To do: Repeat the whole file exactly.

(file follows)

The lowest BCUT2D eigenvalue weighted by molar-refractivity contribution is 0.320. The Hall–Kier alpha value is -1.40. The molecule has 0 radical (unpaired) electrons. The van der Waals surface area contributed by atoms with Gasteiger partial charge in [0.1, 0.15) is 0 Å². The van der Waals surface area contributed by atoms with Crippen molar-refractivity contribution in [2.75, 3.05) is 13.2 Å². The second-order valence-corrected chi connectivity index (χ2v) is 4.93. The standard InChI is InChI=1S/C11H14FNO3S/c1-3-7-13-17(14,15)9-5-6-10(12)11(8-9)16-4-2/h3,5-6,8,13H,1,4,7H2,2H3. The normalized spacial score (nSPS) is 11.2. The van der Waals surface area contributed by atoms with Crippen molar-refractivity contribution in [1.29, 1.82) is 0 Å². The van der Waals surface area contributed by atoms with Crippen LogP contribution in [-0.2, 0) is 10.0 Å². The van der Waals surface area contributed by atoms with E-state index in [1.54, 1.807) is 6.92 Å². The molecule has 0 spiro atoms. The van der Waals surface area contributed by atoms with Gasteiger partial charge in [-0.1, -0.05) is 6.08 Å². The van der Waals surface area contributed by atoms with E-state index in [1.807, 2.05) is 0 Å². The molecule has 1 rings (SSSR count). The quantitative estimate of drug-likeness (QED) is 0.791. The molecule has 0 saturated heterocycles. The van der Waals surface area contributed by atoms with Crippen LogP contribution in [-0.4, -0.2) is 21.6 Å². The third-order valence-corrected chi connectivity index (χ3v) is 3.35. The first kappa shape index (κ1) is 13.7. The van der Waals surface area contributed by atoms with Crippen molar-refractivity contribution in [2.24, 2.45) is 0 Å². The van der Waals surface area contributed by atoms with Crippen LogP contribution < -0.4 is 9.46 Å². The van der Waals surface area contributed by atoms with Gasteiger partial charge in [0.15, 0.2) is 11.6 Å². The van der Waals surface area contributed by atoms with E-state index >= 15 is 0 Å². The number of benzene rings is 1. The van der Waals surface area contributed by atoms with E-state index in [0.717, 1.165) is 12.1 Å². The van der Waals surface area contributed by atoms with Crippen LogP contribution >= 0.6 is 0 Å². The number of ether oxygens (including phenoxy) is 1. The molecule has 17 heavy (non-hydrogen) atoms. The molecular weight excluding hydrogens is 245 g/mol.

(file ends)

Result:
The lowest BCUT2D eigenvalue weighted by molar-refractivity contribution is 0.320. The Hall–Kier alpha value is -1.40. The molecule has 0 radical (unpaired) electrons. The van der Waals surface area contributed by atoms with Gasteiger partial charge in [0.1, 0.15) is 0 Å². The van der Waals surface area contributed by atoms with Crippen molar-refractivity contribution in [2.75, 3.05) is 13.2 Å². The second-order valence-corrected chi connectivity index (χ2v) is 4.93. The standard InChI is InChI=1S/C11H14FNO3S/c1-3-7-13-17(14,15)9-5-6-10(12)11(8-9)16-4-2/h3,5-6,8,13H,1,4,7H2,2H3. The normalized spacial score (nSPS) is 11.2. The van der Waals surface area contributed by atoms with Crippen molar-refractivity contribution in [1.29, 1.82) is 0 Å². The van der Waals surface area contributed by atoms with Crippen LogP contribution in [-0.2, 0) is 10.0 Å². The van der Waals surface area contributed by atoms with E-state index in [1.54, 1.807) is 6.92 Å². The molecule has 0 spiro atoms. The van der Waals surface area contributed by atoms with Gasteiger partial charge in [-0.1, -0.05) is 6.08 Å². The van der Waals surface area contributed by atoms with E-state index in [1.807, 2.05) is 0 Å². The molecule has 1 rings (SSSR count). The quantitative estimate of drug-likeness (QED) is 0.791. The molecule has 0 saturated heterocycles. The van der Waals surface area contributed by atoms with Crippen LogP contribution in [-0.4, -0.2) is 21.6 Å². The third-order valence-corrected chi connectivity index (χ3v) is 3.35. The first kappa shape index (κ1) is 13.7. The van der Waals surface area contributed by atoms with Crippen molar-refractivity contribution in [2.24, 2.45) is 0 Å². The van der Waals surface area contributed by atoms with Crippen LogP contribution < -0.4 is 9.46 Å². The van der Waals surface area contributed by atoms with Gasteiger partial charge in [0.15, 0.2) is 11.6 Å². The van der Waals surface area contributed by atoms with E-state index >= 15 is 0 Å². The number of benzene rings is 1. The van der Waals surface area contributed by atoms with E-state index in [0.717, 1.165) is 12.1 Å². The van der Waals surface area contributed by atoms with Crippen LogP contribution >= 0.6 is 0 Å². The number of ether oxygens (including phenoxy) is 1. The molecule has 17 heavy (non-hydrogen) atoms. The molecular weight excluding hydrogens is 245 g/mol.